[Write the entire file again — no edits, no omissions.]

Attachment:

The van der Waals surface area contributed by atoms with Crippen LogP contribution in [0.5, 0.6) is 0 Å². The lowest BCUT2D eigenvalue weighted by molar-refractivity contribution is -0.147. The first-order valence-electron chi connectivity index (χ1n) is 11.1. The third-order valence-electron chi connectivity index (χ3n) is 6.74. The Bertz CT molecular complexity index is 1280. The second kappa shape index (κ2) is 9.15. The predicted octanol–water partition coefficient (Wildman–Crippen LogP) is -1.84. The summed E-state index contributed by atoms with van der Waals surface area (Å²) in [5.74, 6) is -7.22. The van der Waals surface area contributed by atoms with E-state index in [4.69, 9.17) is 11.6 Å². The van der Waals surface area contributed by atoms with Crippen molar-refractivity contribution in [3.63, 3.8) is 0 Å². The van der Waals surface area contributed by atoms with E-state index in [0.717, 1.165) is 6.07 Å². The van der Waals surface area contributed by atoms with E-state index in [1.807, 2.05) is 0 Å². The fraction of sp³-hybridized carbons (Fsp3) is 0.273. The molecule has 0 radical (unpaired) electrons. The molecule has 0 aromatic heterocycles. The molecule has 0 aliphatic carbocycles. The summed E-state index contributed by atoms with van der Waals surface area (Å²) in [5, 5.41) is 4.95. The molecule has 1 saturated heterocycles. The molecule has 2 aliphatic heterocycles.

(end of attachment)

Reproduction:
The van der Waals surface area contributed by atoms with Crippen LogP contribution in [0.5, 0.6) is 0 Å². The lowest BCUT2D eigenvalue weighted by molar-refractivity contribution is -0.147. The first-order valence-electron chi connectivity index (χ1n) is 11.1. The third-order valence-electron chi connectivity index (χ3n) is 6.74. The Bertz CT molecular complexity index is 1280. The second kappa shape index (κ2) is 9.15. The predicted octanol–water partition coefficient (Wildman–Crippen LogP) is -1.84. The summed E-state index contributed by atoms with van der Waals surface area (Å²) in [5.74, 6) is -7.22. The van der Waals surface area contributed by atoms with E-state index in [4.69, 9.17) is 11.6 Å². The van der Waals surface area contributed by atoms with Crippen molar-refractivity contribution in [3.63, 3.8) is 0 Å². The van der Waals surface area contributed by atoms with E-state index in [0.717, 1.165) is 6.07 Å². The van der Waals surface area contributed by atoms with E-state index in [1.807, 2.05) is 0 Å². The fraction of sp³-hybridized carbons (Fsp3) is 0.273. The molecule has 0 radical (unpaired) electrons. The molecule has 0 aromatic heterocycles. The molecule has 0 aliphatic carbocycles. The summed E-state index contributed by atoms with van der Waals surface area (Å²) in [5, 5.41) is 4.95. The molecule has 1 saturated heterocycles. The molecule has 2 aliphatic heterocycles.